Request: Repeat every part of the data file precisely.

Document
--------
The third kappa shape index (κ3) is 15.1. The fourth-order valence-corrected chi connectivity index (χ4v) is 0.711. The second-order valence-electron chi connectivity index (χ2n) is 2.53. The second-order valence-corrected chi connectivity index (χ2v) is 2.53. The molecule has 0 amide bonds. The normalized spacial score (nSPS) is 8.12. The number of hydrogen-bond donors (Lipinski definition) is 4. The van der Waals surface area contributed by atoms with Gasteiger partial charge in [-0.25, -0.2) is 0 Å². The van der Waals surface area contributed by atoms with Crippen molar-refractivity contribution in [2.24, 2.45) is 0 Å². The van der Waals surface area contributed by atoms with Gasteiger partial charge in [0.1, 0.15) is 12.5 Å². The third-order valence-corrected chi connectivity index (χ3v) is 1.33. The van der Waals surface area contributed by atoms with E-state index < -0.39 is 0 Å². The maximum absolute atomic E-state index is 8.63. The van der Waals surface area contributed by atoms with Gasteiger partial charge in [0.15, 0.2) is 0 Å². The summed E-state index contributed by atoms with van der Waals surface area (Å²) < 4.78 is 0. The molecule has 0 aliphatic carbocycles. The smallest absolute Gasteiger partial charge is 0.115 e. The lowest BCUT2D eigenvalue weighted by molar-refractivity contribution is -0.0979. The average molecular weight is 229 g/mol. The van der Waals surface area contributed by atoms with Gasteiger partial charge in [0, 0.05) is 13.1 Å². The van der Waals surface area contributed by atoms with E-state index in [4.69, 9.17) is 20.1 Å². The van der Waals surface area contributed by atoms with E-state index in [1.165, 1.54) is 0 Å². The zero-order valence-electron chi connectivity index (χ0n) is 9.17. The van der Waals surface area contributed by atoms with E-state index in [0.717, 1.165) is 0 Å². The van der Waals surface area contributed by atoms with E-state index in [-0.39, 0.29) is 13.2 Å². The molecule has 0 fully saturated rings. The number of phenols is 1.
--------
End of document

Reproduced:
The third kappa shape index (κ3) is 15.1. The fourth-order valence-corrected chi connectivity index (χ4v) is 0.711. The second-order valence-electron chi connectivity index (χ2n) is 2.53. The second-order valence-corrected chi connectivity index (χ2v) is 2.53. The molecule has 0 amide bonds. The normalized spacial score (nSPS) is 8.12. The number of hydrogen-bond donors (Lipinski definition) is 4. The van der Waals surface area contributed by atoms with Gasteiger partial charge in [-0.25, -0.2) is 0 Å². The van der Waals surface area contributed by atoms with Crippen molar-refractivity contribution in [2.24, 2.45) is 0 Å². The van der Waals surface area contributed by atoms with Gasteiger partial charge in [0.1, 0.15) is 12.5 Å². The third-order valence-corrected chi connectivity index (χ3v) is 1.33. The van der Waals surface area contributed by atoms with E-state index < -0.39 is 0 Å². The maximum absolute atomic E-state index is 8.63. The van der Waals surface area contributed by atoms with Gasteiger partial charge in [0.15, 0.2) is 0 Å². The summed E-state index contributed by atoms with van der Waals surface area (Å²) < 4.78 is 0. The molecule has 0 aliphatic carbocycles. The smallest absolute Gasteiger partial charge is 0.115 e. The lowest BCUT2D eigenvalue weighted by molar-refractivity contribution is -0.0979. The average molecular weight is 229 g/mol. The van der Waals surface area contributed by atoms with Gasteiger partial charge in [0, 0.05) is 13.1 Å². The van der Waals surface area contributed by atoms with E-state index in [4.69, 9.17) is 20.1 Å². The van der Waals surface area contributed by atoms with E-state index in [1.165, 1.54) is 0 Å². The zero-order valence-electron chi connectivity index (χ0n) is 9.17. The van der Waals surface area contributed by atoms with E-state index in [0.717, 1.165) is 0 Å². The van der Waals surface area contributed by atoms with E-state index in [-0.39, 0.29) is 13.2 Å². The molecule has 0 fully saturated rings. The number of phenols is 1.